Oregon State team aims to improve nutrition for California yellowtail, halibut
Better feed means better fish. That simple equation explains a recent grant from the Foundation for Food and Agriculture Research of almost $276,000 to scientists in Oregon State University’s Department of Fisheries and Wildlife (an amount matched by Hubbs-SeaWorld Research Institute, Oregon State University and Reed Mariculture).
The initial goal of the two-year grant is to improve the feed for, and therefore the production of, California yellowtail and halibut. The expectation is that the technology will be applicable to other species and available for adoption by industry within three years of project completion.
The problem being addressed arises because fish live in water and so what they eat is found there also, said Matt Hawkyard, an Oregon State research associate and a member of the research team.
“When you take artificially produced food particles and put them in the water, anything that has a high affinity for water may be rapidly lost,” he said.
This leaching is especially fast for the microscopic particles eaten by brine shrimp and rotifers, often used as live feeds for larval finfish in a hatchery or nursery setting. Smaller than the diameter of a human hair, these particles have a lot of surface area and quickly lose nutrients.
Enriching the food value to finfish of brine shrimp and rotifers is resultingly difficult, and so these live feeds often lack critical compounds; poor nutrition leads to higher rates of mortality and even malformation in farmed fish. Fish and shellfish not only survive but thrive in water because they have membranes within their cells that keep water away from vital water-soluble molecules.
Researchers, therefore, decided to take a page from Mother Nature and put these membranes to work. They are doing this with liposomes, tiny hollow spheres with a lipid, or fatty, outer layer that is insoluble in water. Therefore, what’s in the liposome is protected from water’s dissolving effect. When eaten, digestion breaks down the liposomes and releases the contents. This then provides a means to get needed enrichment into live feeds.
What goes inside the liposomes are nutrients, such as the water-soluble amino acid taurine, which is essential for fish growth and development, Hawkyard said. He added that the liposome production has been used by the pharmaceutical industry to deliver high-value drugs. The OSU researchers have developed their own cost-effective and high-volume nutrient-bearing liposome manufacturing methods.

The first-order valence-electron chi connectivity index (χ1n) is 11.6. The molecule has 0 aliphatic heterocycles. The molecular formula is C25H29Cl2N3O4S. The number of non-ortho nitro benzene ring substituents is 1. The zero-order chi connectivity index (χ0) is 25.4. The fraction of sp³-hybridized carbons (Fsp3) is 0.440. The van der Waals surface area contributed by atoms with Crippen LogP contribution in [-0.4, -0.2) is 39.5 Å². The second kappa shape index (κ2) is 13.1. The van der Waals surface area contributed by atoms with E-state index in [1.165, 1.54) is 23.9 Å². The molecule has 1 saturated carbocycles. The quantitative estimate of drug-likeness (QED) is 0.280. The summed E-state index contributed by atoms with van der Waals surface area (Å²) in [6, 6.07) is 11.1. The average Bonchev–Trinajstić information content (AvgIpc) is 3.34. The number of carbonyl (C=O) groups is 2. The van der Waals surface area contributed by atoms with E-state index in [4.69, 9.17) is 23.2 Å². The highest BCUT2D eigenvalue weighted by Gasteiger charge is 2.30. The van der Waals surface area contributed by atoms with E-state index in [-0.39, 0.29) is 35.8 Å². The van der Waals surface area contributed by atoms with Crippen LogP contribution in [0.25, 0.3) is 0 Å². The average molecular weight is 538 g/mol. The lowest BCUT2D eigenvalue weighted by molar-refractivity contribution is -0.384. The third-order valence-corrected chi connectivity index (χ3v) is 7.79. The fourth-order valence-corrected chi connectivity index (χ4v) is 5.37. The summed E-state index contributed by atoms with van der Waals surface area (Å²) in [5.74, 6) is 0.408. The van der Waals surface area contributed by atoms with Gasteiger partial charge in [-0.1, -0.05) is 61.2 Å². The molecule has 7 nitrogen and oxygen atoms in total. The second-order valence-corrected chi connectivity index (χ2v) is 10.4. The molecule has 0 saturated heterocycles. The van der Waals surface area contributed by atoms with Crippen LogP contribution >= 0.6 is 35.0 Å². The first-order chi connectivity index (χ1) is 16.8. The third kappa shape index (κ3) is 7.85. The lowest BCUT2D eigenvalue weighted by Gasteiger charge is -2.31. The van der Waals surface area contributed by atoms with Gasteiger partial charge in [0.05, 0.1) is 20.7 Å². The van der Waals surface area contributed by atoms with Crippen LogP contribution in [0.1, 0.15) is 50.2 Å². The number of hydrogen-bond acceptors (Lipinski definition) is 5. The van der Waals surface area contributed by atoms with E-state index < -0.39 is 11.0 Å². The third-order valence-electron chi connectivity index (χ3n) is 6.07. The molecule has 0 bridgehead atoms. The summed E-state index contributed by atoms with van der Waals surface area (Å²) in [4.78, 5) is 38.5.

“We’re now able to make large quantities of these liposomes and use them for enriching live feeds,” Hawkyard said.
The result is as much as a 100-fold improvement in the effectiveness of enriching rotifers with taurine, as compared to what happens when the amino acid is simply added to water. Using this technology to enrich the live feeds could provide fish more complete nutrition.
Ultimately, the goal is to get a rotifer or brine shrimp to more closely mimic what is normally eaten by the larval stage of finfish in the wild. Achieving that will require coming up with the right recipe that balances many possible nutrients and enrichments.
Getting this improved feed to fish as early as possible in their development is critical, said Mark Drawbridge, senior research scientist at Hubbs-SeaWorld Research Institute (HSWRI).
“Most of these species are new and have not been cultured,” he said. “So, you’re in a situation where the larval stage often becomes the bottleneck in the whole process in terms of producing enough fish to be commercially viable.”
HSWRI has been collaborating with Oregon State on projects for years, said Drawbridge, so contributing to the grant is a logical next step, as is the California-based institute’s involvement in the liposome nutrient project.
While the Oregon State research team is working on designing the feed, HSWRI will be putting together larvae feeding trials, with the goal being further refinement of the feed based upon the results. In the first phase, larval growth will be evaluated. As the project progresses, longer-term impacts will be assessed, such as malformation that cannot be detected until the juvenile phase. In time, commercial adoption of the technology will be the ultimate gauge of success.
Eventually, it may be possible to devise a formulated feed for fish larvae, eliminating the need to raise a living food source. That could then allow a more precise tailoring and optimization of fish larvae feed as well as greatly reducing complexity and cost, according to Drawbridge.
While this approach been successful with some aquatic species, the direct method faces some hurdles when it comes to getting fish to bite particles that may be slowly drifting by or even almost stationary.
“The larvae, especially when they’re very young, are preprogrammed to eat another moving object, and so that’s part of the challenge,” Drawbridge said.
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Hank Hogan is a freelance writer based in Reno, Nevada, who covers science and technology. His work has appeared in publications ranging from Boy’s Life to New Scientist.
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